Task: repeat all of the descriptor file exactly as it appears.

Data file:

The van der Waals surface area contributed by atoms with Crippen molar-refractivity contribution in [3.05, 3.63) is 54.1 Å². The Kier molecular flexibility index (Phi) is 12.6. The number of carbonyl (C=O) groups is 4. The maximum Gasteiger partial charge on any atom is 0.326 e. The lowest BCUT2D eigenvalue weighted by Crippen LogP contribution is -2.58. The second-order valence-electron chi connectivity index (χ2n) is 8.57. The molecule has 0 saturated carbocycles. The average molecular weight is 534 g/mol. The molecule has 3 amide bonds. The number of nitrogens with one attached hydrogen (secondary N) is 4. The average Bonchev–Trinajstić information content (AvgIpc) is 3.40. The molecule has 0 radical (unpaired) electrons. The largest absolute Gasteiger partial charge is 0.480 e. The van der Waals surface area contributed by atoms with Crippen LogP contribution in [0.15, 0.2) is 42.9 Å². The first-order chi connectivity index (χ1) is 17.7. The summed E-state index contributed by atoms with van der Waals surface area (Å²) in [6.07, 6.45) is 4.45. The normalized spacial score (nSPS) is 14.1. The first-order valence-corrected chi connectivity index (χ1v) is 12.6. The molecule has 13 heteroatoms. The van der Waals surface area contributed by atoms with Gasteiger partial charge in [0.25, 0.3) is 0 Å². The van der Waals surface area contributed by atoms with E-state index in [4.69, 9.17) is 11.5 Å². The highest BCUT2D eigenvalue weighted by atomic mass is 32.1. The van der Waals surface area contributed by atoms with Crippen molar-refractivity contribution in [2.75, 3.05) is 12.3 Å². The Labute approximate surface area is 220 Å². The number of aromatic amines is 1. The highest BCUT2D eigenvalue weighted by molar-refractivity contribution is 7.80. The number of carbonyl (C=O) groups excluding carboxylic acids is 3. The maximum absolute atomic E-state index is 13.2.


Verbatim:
The van der Waals surface area contributed by atoms with Crippen molar-refractivity contribution in [3.05, 3.63) is 54.1 Å². The Kier molecular flexibility index (Phi) is 12.6. The number of carbonyl (C=O) groups is 4. The maximum Gasteiger partial charge on any atom is 0.326 e. The lowest BCUT2D eigenvalue weighted by Crippen LogP contribution is -2.58. The second-order valence-electron chi connectivity index (χ2n) is 8.57. The molecule has 0 saturated carbocycles. The average molecular weight is 534 g/mol. The molecule has 3 amide bonds. The number of nitrogens with one attached hydrogen (secondary N) is 4. The average Bonchev–Trinajstić information content (AvgIpc) is 3.40. The molecule has 0 radical (unpaired) electrons. The largest absolute Gasteiger partial charge is 0.480 e. The van der Waals surface area contributed by atoms with Crippen LogP contribution in [0.15, 0.2) is 42.9 Å². The first-order chi connectivity index (χ1) is 17.7. The summed E-state index contributed by atoms with van der Waals surface area (Å²) in [6.07, 6.45) is 4.45. The normalized spacial score (nSPS) is 14.1. The first-order valence-corrected chi connectivity index (χ1v) is 12.6. The molecule has 13 heteroatoms. The van der Waals surface area contributed by atoms with Gasteiger partial charge in [0.25, 0.3) is 0 Å². The van der Waals surface area contributed by atoms with E-state index in [4.69, 9.17) is 11.5 Å². The highest BCUT2D eigenvalue weighted by atomic mass is 32.1. The van der Waals surface area contributed by atoms with Crippen molar-refractivity contribution in [2.75, 3.05) is 12.3 Å². The Labute approximate surface area is 220 Å². The number of aromatic amines is 1. The highest BCUT2D eigenvalue weighted by molar-refractivity contribution is 7.80. The number of carbonyl (C=O) groups excluding carboxylic acids is 3. The maximum absolute atomic E-state index is 13.2.